The study relied on data from brain scans originally used to assess amyloid pathology, widely believed to be a hallmark indication of Alzheimer’s disease. The test used was known as amyloid positron emission tomography (PET).
In totality, 236 people participated in having their amyloid PET scans taken and analyzed by the research team. On average, at least two brain scans were conducted, with about 4 and half years apart of each scan.
“Amyloid accumulation was evaluated in 236 individuals who underwent more than one amyloid PET scan,” the findings state. “The average age was 66.5 ± 9.2 years and twelve individuals (5%) had cognitive impairment at their baseline amyloid PET scan. A tipping point in amyloid accumulation was identified at a low level of amyloid burden, after which nearly all individuals accumulated amyloid at a relatively consistent rate until reaching a high level of amyloid burden.”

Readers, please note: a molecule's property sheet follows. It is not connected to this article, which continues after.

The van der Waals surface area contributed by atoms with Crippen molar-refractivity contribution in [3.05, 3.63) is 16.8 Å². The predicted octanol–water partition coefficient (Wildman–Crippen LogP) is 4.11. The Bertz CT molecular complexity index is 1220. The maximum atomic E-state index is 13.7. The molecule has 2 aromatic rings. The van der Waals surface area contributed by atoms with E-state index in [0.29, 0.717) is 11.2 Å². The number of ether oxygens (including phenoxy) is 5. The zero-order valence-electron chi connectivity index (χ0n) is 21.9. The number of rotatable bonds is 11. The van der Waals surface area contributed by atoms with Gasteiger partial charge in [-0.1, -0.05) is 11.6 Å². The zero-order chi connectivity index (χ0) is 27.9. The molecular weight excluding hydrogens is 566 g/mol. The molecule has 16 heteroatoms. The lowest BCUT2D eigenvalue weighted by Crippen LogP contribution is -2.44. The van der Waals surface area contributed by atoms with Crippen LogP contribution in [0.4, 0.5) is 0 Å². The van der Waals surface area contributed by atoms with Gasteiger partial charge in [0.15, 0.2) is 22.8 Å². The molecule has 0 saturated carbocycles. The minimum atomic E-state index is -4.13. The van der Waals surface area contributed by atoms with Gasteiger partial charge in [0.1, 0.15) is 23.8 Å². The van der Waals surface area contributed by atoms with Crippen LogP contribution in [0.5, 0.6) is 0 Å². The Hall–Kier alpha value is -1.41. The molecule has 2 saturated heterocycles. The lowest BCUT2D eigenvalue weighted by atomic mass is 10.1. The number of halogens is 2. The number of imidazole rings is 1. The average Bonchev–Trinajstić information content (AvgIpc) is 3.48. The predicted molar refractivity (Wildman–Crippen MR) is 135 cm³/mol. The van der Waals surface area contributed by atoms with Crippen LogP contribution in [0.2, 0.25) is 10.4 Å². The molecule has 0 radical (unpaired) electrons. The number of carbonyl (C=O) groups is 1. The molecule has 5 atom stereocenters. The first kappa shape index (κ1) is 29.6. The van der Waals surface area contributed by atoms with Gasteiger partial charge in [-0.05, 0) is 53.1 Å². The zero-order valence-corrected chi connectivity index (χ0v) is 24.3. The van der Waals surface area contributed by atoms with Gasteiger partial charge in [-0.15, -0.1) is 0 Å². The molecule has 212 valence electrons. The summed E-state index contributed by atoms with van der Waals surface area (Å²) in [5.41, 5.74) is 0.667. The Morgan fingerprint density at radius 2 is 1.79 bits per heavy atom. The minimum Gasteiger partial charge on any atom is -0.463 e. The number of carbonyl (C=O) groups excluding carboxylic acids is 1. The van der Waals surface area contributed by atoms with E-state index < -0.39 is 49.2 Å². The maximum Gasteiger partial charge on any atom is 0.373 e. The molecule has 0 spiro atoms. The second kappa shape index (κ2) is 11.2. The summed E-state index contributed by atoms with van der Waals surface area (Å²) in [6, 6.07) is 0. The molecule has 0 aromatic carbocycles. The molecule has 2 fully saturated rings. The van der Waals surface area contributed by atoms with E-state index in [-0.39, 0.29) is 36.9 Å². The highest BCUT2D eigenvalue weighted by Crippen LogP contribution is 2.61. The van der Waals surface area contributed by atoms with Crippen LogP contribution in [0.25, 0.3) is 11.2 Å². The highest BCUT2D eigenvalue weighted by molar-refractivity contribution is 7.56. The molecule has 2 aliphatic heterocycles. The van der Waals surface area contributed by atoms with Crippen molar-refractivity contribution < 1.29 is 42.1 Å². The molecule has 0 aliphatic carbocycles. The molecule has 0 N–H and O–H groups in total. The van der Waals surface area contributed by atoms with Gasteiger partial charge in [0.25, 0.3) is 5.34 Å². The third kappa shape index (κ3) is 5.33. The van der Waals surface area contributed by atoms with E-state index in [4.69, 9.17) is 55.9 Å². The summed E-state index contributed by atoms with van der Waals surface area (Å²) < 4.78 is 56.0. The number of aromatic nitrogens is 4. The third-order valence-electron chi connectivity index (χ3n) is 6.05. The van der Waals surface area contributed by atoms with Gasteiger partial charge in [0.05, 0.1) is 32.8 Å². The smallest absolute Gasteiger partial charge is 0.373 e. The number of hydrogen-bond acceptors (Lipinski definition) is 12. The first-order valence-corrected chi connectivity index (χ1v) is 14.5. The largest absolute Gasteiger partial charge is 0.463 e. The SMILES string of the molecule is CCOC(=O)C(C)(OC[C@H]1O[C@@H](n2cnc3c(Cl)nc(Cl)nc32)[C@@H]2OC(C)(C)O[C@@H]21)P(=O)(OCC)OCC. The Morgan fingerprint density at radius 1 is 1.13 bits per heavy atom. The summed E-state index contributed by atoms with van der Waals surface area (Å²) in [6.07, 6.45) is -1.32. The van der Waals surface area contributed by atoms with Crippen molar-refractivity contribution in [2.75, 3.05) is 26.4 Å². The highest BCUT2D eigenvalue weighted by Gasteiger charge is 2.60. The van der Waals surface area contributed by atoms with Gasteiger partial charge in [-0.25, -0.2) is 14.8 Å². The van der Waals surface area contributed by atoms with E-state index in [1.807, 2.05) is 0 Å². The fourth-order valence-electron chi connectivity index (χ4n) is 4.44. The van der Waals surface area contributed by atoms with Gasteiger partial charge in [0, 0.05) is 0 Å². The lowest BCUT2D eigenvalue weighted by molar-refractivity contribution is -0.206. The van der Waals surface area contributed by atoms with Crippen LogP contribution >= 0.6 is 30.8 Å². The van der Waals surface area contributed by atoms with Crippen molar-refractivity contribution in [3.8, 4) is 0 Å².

The results suggest that the participants who reached the tipping point at a younger age took much longer to present cognitive deficits compared to those who reached it later in life. The participants with a tipping point at age 50 developed symptoms close to 20 years later, while those at age 80 took almost 10 years.
The author’s conclusion of the findings: “The age of symptom onset in sporadic Alzheimer’s disease is strongly correlated with the age that an individual reaches a tipping point in amyloid accumulation.”